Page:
Update: 2016-09-165


In this hour, TED speakers question whether we can experience the world more deeply by not only extending our senses — but going beyond them. (Original broadcast date: March 7, 2014).

Following script is auto-generated by Speech to Text Technology:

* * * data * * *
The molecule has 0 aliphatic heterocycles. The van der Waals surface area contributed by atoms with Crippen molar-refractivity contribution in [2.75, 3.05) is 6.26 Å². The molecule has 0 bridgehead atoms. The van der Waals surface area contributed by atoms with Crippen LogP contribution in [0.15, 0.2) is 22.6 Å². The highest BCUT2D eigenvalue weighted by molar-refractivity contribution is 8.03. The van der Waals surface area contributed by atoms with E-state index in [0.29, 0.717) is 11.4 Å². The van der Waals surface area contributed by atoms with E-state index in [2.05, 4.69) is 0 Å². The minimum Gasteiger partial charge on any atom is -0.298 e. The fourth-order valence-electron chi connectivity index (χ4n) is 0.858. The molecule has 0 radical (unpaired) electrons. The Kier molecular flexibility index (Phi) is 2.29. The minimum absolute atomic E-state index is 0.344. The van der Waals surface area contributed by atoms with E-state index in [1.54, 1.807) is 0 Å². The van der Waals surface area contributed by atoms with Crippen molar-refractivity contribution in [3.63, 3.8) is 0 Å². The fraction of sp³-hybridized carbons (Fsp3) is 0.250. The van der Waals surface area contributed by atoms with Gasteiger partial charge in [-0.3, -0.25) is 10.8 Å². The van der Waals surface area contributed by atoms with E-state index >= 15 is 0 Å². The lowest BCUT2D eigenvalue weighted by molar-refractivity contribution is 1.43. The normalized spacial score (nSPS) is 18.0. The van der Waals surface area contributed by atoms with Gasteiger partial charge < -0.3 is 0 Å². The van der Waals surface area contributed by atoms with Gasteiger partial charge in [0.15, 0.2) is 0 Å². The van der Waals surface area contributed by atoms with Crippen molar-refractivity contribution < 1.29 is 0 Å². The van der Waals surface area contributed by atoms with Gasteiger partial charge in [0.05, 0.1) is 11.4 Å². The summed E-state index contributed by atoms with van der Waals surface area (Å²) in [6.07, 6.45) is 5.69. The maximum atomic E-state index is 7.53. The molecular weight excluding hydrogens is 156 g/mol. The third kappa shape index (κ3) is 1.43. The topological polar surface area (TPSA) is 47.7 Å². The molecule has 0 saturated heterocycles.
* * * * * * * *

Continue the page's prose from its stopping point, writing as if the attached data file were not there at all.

support for this podcast in the following message come from concur a service where employees get simplified expense reports and business leaders get full visibility into their company spending habits expense travel invoice learn more at concurred dot com slash Radio Hour eight sky here just let you know working on new episodes of prophecy never had food about toxicity but in the meantime take a listen to this really great one from our archives it's called Extra sensory and soap the ways we extend our senses to experience the world and sometimes new and better ways you hear stories about incredible technology that can allow us to hear a color touch and feel with bionic arms and create customized synthetic voices so here it is this radio at the beach week groundbreaking talked the Ted Technology Design at Stanford gift of the human imagination had to believe in impossible the true nature of reality beckons just beyond those talks those ideas adapted for radio NPR guy in on the show to date extra sensory the ideas on how technology and even human behavior can actually stretch our senses the We see what we say what we feel what we fear the end for the harvest and fearing has never been the problem the problem is seeing he can see everything well everything except for colors I don't see the hue and saturation which is Laurie read law range and that's a bit of a problem because Neal is an artist a painter actually he looks out to the world in front of them just through his eyes it's like he's living a black and white film so to experience color Neil uses the his ear aches like what is in bed Sam like Rhett is half the Yellow Yellow is she again was Green's am like a suit because at his low as the orange than yellow than green and turquoise blue and Violet hands let's get really cool the uh okay so how in the old as this is all most ingeniously simple he has help from some very cool technology in how he came about is how it works here's the story begins at eight eleven in Spain where Neil grew up up until then I just thought I was confusing colors because I just learned the names of colors and I learned that the sky was blue and the grass was green but when I was eleven I was told I was in actually seeing color I was just memorizing of colors in that moment changed everything he thought about himself and his potential well one I knew that I couldn't see color I didn't want to wear color either so I ask my parent is a bi color less close to edges white lichen great because I didn't want to wear something that I couldn't see from the period ages hate that color and I just wanted to call or less the world but very quickly they realize that living a colorless life it's actually impossible to do that thing about sport there's color codes in Sport TV thing about chemistry this importance in the color of the material and color is also in literature you find color in every book every three or four pages you find the name of a color with things that have nothing to do is color like yellow pages or Buddhist or a green card James Brown has a brownish sand everywhere colors already has a cat like almost like a horror movie like you running away from colors yet I tried actually I just thought about leaving somewhere what color would me being an arse with is just snow this white yes one of my aims was to just move to an island where would they would be no color but even there I'm sure it would be impossible if places like Greenland is usually snow eleven that the island of Greenland so after trying to run away from it Neil decided to embrace it specifically he went to art school in the first day he walked right into Dean's office and I said hi I don't see color and he said What the hell you doing here then is the school let him do all his art in black and white collar kept coming back to him it was like this elusive thing he couldn't crack it became a mystery to me color he became an invisible element that I just wanted to perceive so I became obsessed with color I just wanted to extend my senses and perceive color it was right around that time when Neil happened to attend a lecture by an expert on cyber medics he was giving this talk about how we could use technology to extend our senses and after the election a young guy approach me and was in the open of us a little bit timid this is the guy gave lectures name is Adam on to them he said Adam you're talking about changing the way that we see the world but I don't see the world the same as everybody else and that really got me interested the thing to mention right here is that colors have frequencies in Amman to none knew that the question was How do we translate colors in this and I took the train ride back home after the election the twenty minutes of the train ride at the very first idea is already head the final result was this electronic eye that I will be wearing fun almost ten years now and attached to my head and allows me to hear color or to get a sense of what he looks like he has is like antenna that loops over his head and attached to the end is a little camera and that is what looks at and senses colors his has a work and like can you take it off no it's permanently attached and then it sends this frequency is to achieve are installed at the back of my head and then I hear the callers to bunk and auctions if you are constantly hearing sounds like everytime you turn your head constantly hearing things than hearing the wall now here and when I move my head I hear the mom hearing the microphone and everything sounds because this color absolutely every laugh feels obsession with extending his senses became a reality here's how he described it on the Ted stage so life has changed dramatically since I hear color because color is almost everywhere so biggest changes for example is going to an art gallery I can listen to it because so often some posts is like a going to a concert hall because I can listen to the paintings and supermarkets is like going to a nightclub it's full of different relatives especially the aisle with cleaning product is just fabulous the the the also the way I dress has changed before I use to dress in a way that it looked good now I dress in a way that it sounds good today I'm resting seem a job so it is quite the happy court that I had to go to a funeral though I would dress in B minor which would be Mercy's purple and orange The The The also her the way I perceive beauty has changed because when I look at someone I hear the face so someone might look very beautiful but sound terrible and my cup of the opposite to the other way Ramsay really enjoy treated like sound portraits of people instead of drying someone's face like drawing the shape I pointed them with the eye and I write down the different notes I hear and then I create some gorgeous here some places at this point in your psyche plays some sound portraits first of Tom Cruise who i then there's Al Gore or wool he shows Prince Charles all All in This is what Nicole Kidman sounds like or chemical Kidman sounds good I uh some people I would never relayed but they sound similar when Strauss has some similarities with Nicole Kidman they have similar sound of ice of the Relay people who couldn't relate and it's amazing because it's not just the colors become sounds that sounds that you hear are translated into color in your mind yes the secondary effect so it's slowly happened when I started to hear electronic sounds I've felt color my hair the telephone thong and it felt green because it sounded just like the color green the BBC peeps I say something twice so I started to paint music and paint people's vices because people's vices have frequent as I relate the color when new trends pose music to cover its interesting to compare the fan art is the blue laws are used to love the yellow pages and many of his pieces there's a lot of the notes was where's The Justin Bieber's very thing the there's lots of season also these in his music so you realize that our desire using more or less the same colors when they composed the I will never listen to Justin Beaver the same ever again I will always think these hand painted and burial of the The butcher paper covered by the way infrared infrared is my favorite color it's the lowest and it's always in unexpected places but what it sounds like it's very low the mm by just the the the very very low the the actually very nice to hear so I got to find what I was able to see if he hadn't sixty colors just like human vision I was able to different save all the degrees of the color wheel but then I just thought that this human vision was wasn't good enough there's many colors around is that we cannot perceive but the electronic eyes can perceive so I decided to continue expanding my color sense is and I added in for Ed and I added ultra Violet to the caller to Sound scan so now I can hear colors that the human eye cannot perceive freeze on perceiving him for it is good because you can actually be effective there is movement detectors in a room I can hear if someone points at me with a remote control and a good thing about perceiving ultraviolet is that you can hear it is a good they are but they to Sunday as ultra Violet is a dangerous call it the connection so I wrote that you think of yourself as like is like half human half robot like a cyborg yeah I feel that I am technology I don't feel I'm wearing technology and I'll fill and using technology I feel that I am acknowledging that the antenna is a part of my body which is unusual feeling bad that it makes sense when you've been wearing it for so long you by the Jazz accepts this as a part of you that's right three years ago I created the siren Foundation which is a fashion that tries to help people become a cyborg Christ to encourage people to expand their senses by using technology as part of the body the thing that knowledge comes from our senses so if we expand our senses we will consequently expand our knowledge I think life will be much more exciting when we stop creating applications for mobile phones and respect are taking applications for our own body this will be a big big change that will see during this century so I do encourage you all to think about which senses you'd like to extend I would encourage you to become a cyber u wun be alone thank you uh harvest to call himself the world's first cyborg to get his full talk at Ted dot com and I rise more ideas about stretching our senses in a moment listening to the Ted Radio Hour from NPR the The Hello Everyone I just wish thanks to two of our sponsors who help keep this podcast going first to stamp dot com mailing and shipping can seem like a no win situation trips to the post office are time consuming and leasing a postage meter is expensive there is a better way stamps dot com buy and print official US postage for any letter or package using your own computer setup for staff dot com for a special offer for our listeners a four week trial plus postage and a digital scale the stamps dot com click on the microphone and enter NPR thanks also to buy shares because the best preparation for tomorrow is building their future today so whatever you're inspired to build and life this is the time to make it possible I shares by BlackRock inspired to build its the Ted Radio Hour from NPR guy rise on the show today extra sensory how technology and even human behavior can actually stretch our senses hellos a time yes it is either so this is Tai chi Ken he's a doctor and researcher who runs for bionic Medicine so I'm sure you've been asked this question before like hundred times but have to ask you this question because if the first time I figure Ted talk I'm thinking I'm thinking of Steve Austin we lost an arm two legs in one eye but he's alive and thinking the gentleman we can rebuild him The The The The The gem but they said about him I mean they said Steve Austin will be Batman and better than he was before you know I love that show as a kid and I think it's inspiring and Lord knows we would love to get there I mean we are kind of at the Savannah Cuban place yes we have I believe crossed a big hurdle by developing a way for a person to control their prosthetic limb and that's not just goofy movements an intuitive things about the system or person thinks about what they want to do and happens our system where someone with an artificial hand or arm just thinks about moving it and it happens and how does it actually focused on the robotic arm or hand alone but his big idea is to literally the human body to make those arms and hands work better instead of just making a machine for the human we've changed human to be able to use machine better what really amazed me is to say I'm moving my eye wanna close my hand or or bend my elbows is intuitive we don't we're not thinking about that you just do it but but these patients are literally thinking in their brains band elbow move hand happens has that happen well I think of the brain as I thought starts right now it's where you first sign and even though you're not thinking about it you send signals down your neck and you make the inner fire it has little electrical signals that standing on the way to the end of the Nerf where the chemicals go across to the muscle and make the muscle have a little electrical spark that I hopped down the muscle fibers telling contrast in your hands clothes is like without even thinking about it yes but what happens when you lose your arm above the elbow right you don't have those muscles to move your hand anymore that's right you've lost not only the muscles and bones that the controller ok so here's where the re wiring comes in right because you've last those critical muscles that control your arm in your hand but the nerve endings are still there I can tap the end of an urban world war two amputee and still feel they're missing hand so they're alive an eight day work unlike the data cables show the nerve endings in the nerve signals are still there right but without those muscles it's really hard to figure out what those nerve signals actually say the signals are really really really tiny and you have to listen to that single nerve fiber at a time can't we plug them in some place better place that might be able to amplify the signals and then re those nerves that other muscles the The explains how this can be done the head stage the four using a biological amplifier to amplify these nerve signals muscle muscles will amplify the nerve signals about a thousand fold so that we can record them from on top the skin so our approach is something we call targeted re innovation imagine with somebody who's lost their whole arm we still have four major nerves that go down your arm and we take the nerve away from your chest muscle at these nerves grow into it now you think Chloe's hand and little section in your chest contract you think bend elbow a different section contract and we can use electrodes or antennas to pick that up until the arms and that's the idea this is unbelievable you can go into the body and basically say we're going to attach this nerve to that nerve and that Nerf this muscle tees like tricking the brain and if into like thinking hand is there we know frankly I'm an engineer and they would let me re wire people it's really sad so my colleague Greg mine at Northwestern's a talented surgeon and he goes in there and finds the right nerves and the ends of them and then we re direct them to where we have spare muscle I guess the analogy I use is that the nerves of wire and we've lost the phone at one end and so we just take the wire hook it up to a different phone so that we can talk me the next exactly how it works computerized prosthetic arm can pick up the nerve signals and then tell the press that can open the clothes for example Todd did this with a patient has meant a kit to offer join him on the Ted stage so and would you please tell us how you lost your share and two thousand and six I had a car accident and how is driving home from our end and truck was coming opposite direction came over and a mile and ran her over the top of my car is Axel tore my arm after that I woke up in the ICU I didn't know what happened and when I realize you know that I lost my arm was completely torn up couldn't stop crying for days with Amanda and she lost her arm and a couple inches above the elbow so she had a nice long residual in if you will miss end that is the place where Todd's team re wired the man deserves the and we can take the biceps which has two parts leave one alone to do the biceps control of an elbow to take the other one and put a hand closing are into it and when that nerve across anything close your hand you are thinking bend your biceps or contract your biceps you're thinking close my hand but we've rerouted the nerve that the wire to a different amplifier and that's when it was like magic after that I can just open my hand in hand would open and then have to use any funny movements set to work the arm so it became like a natural part of me the time he was delighted but not to take it just a step further so I started to think more about the nerve the nerve actually controls each of your fingers your thumb your wrist now my colleagues have developed computer decoding algorithms that are a lot like voice recognition and so we listen to the signals from the muscle and these computer programs decoded the so that we can tell I want to close your hand and your wrist turn your wrist or even what type of hand grass pattern you want to make so I have the figures oven down to have the wrist rotation because the likes of an extension at this moment she's just turned her entire wrist three hundred and sixty degrees yeah well that's quite a bar trick for it because you give somebody something they can do and it so sometimes that's functional because you can flip it into a position and isn't even human eye the thing about re wiring as nerves that when you do that it means that prosthetic hands are actually getting a lot closer than ever before to a real human hand because the nerves they can still feel and touch want to watch the OU the body and that was the first time she got to feel are crossed that had a little sensor at the end of her prosthesis that then she rubbed over different surfaces and she could feel different textures of sandpaper different grits ribbon cable as it pushed on her re invade hand skin she said that when she just ran across the table felt like the finger was rocking he the the the it was one of those scientific surprises in those nerves to your hand actually two thirds or more for sensation only one third are for controlling muscles so the thousands and thousands of nerves that are trying to ride into something and most of them are sensation and they grew into any little sensory end organ they could so early in the show we spoke he harvests and who calls himself a cyborg right in his antenna is literally screwed into the bone of his skull and wonder if that's the direction we're headed with this sort of bionic technology and can you imagine half human half machines who can function normally despite having been born with disabilities or limitations I certainly imagine and we're progressing to having machines help people with disabilities and i even more and more intimate way as far as half human half machine I take challenge to that because the essence of human is in our minds in what we think and what we do and I don't see that ever being replaced I hope we have things to augment but I don't ever feel my humanity is going to be integrated with any form of machine was thinking about this idea of like energy that travels through body and that energy travels from person to person like when I hold my son's hand he now there's there's that feeling of holding a kids hand you know and wonder if he could ever replicate that prosthetic hand wow that's some that's a tough that's an exciting one and the question is how much that you get from having it being your own hand so let me put it this way something is always better than nothing so you're holding your son's hand with a very rich sensory normal hand and you get all of these delicate feelings but Furman with no hands no arms if we put a sensor in the prosthesis so that as he touches that child's hand and it's nothing more than a little squeeze that he feels but yet it's his squeeze and it's his kids' hands so perhaps the fidelity of the feeling is not near as important as the identity of the feeling and the fact that it's my hand that is touching something in cash that's my kid the Tai chi Ken runs the Center for bionic Medicine at the rehabilitation Institute of Chicago you can watch is amazing full talk at Ted got NPR dot org The Future of Human Race Are We alone in the universe so this is a voice you probably know physicist Stephen Hawking of course but the weird thing about this voice is that it's not just his voice is the exact same computerized voice that used by thousands of people around the world who cannot speak on their own and we know this is Stephen Hawking because well we Stephen Hawking but there's little girls and older women and lots of other people who are using that voice even though he thinks about as being his voice the the right and so the other people will use in those places I think about them being their voice this is a triple to tell I must eat scientist and professor at Madison University in ruble has figured out a way to create new voices customized voices for people who use synthetic speech people whose actual voices for whatever reason autism or cerebral palsy or stroke can speak and the story of how it all came about Google explains from the Ted stage this lack of individual nations of the synthetic voice really hit home when I was at an assistive Technology Conference a few years ago and I recall scene a little girl and grown man having a conversation using the devices the two the two different devices coming to this conference same voice this is my first year I looked around I saw this happening all around me the voices that didn't fit their bodies or their personality who has the argument we wouldn't dream of fitting a little girl with a prosthetic limb of a grown man twice in the same prophetic voice it really struck me and I wanted to do something about this play you now a sample of two people actually have severe speech disorder are saying the same vitamins A and to do is you probably didn't understand what they said but I hope that you heard their unique vocal identities the Mdm I wanted to find out how to harness these residual vocal abilities and build a technology that could be customized for the voices that can be customized for them so we decided to do exactly that with a girl named Samantha has a very rare speech disorder which makes it impossible for her to speak but she can make sounds vowel like sounds which turned out to be enough of a sample for ruble and her team of researchers oh ah that sound is Jason what's in and they can produce that's her eye and fun that we can gather the pitch of her voice